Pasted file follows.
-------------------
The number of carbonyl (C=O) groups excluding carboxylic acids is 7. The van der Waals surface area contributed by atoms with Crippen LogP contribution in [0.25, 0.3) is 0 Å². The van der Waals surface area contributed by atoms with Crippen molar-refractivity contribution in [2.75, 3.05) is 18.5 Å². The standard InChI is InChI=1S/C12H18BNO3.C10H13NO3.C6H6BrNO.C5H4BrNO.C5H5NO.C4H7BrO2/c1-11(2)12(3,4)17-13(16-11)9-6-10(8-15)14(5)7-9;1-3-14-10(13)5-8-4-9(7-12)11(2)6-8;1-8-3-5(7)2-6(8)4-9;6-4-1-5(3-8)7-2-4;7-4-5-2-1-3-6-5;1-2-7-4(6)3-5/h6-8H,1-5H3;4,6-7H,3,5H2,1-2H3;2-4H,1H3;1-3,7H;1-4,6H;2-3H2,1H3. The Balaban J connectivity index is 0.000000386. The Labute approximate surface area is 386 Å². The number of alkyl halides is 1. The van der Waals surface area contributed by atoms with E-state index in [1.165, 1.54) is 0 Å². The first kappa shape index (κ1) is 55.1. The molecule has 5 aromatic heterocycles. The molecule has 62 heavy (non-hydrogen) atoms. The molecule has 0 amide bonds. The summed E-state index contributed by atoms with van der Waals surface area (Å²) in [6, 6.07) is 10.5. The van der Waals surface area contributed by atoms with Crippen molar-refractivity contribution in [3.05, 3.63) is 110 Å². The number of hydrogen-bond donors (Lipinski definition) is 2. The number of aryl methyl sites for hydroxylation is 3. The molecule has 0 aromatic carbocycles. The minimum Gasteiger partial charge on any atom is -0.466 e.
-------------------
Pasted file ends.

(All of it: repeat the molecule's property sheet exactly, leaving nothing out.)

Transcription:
The number of carbonyl (C=O) groups excluding carboxylic acids is 7. The van der Waals surface area contributed by atoms with Crippen LogP contribution in [0.25, 0.3) is 0 Å². The van der Waals surface area contributed by atoms with Crippen molar-refractivity contribution in [2.75, 3.05) is 18.5 Å². The standard InChI is InChI=1S/C12H18BNO3.C10H13NO3.C6H6BrNO.C5H4BrNO.C5H5NO.C4H7BrO2/c1-11(2)12(3,4)17-13(16-11)9-6-10(8-15)14(5)7-9;1-3-14-10(13)5-8-4-9(7-12)11(2)6-8;1-8-3-5(7)2-6(8)4-9;6-4-1-5(3-8)7-2-4;7-4-5-2-1-3-6-5;1-2-7-4(6)3-5/h6-8H,1-5H3;4,6-7H,3,5H2,1-2H3;2-4H,1H3;1-3,7H;1-4,6H;2-3H2,1H3. The Balaban J connectivity index is 0.000000386. The Labute approximate surface area is 386 Å². The number of alkyl halides is 1. The van der Waals surface area contributed by atoms with E-state index in [1.165, 1.54) is 0 Å². The first kappa shape index (κ1) is 55.1. The molecule has 5 aromatic heterocycles. The molecule has 62 heavy (non-hydrogen) atoms. The molecule has 0 amide bonds. The summed E-state index contributed by atoms with van der Waals surface area (Å²) in [6, 6.07) is 10.5. The van der Waals surface area contributed by atoms with Crippen molar-refractivity contribution in [3.05, 3.63) is 110 Å². The number of hydrogen-bond donors (Lipinski definition) is 2. The number of aryl methyl sites for hydroxylation is 3. The molecule has 0 aromatic carbocycles. The minimum Gasteiger partial charge on any atom is -0.466 e.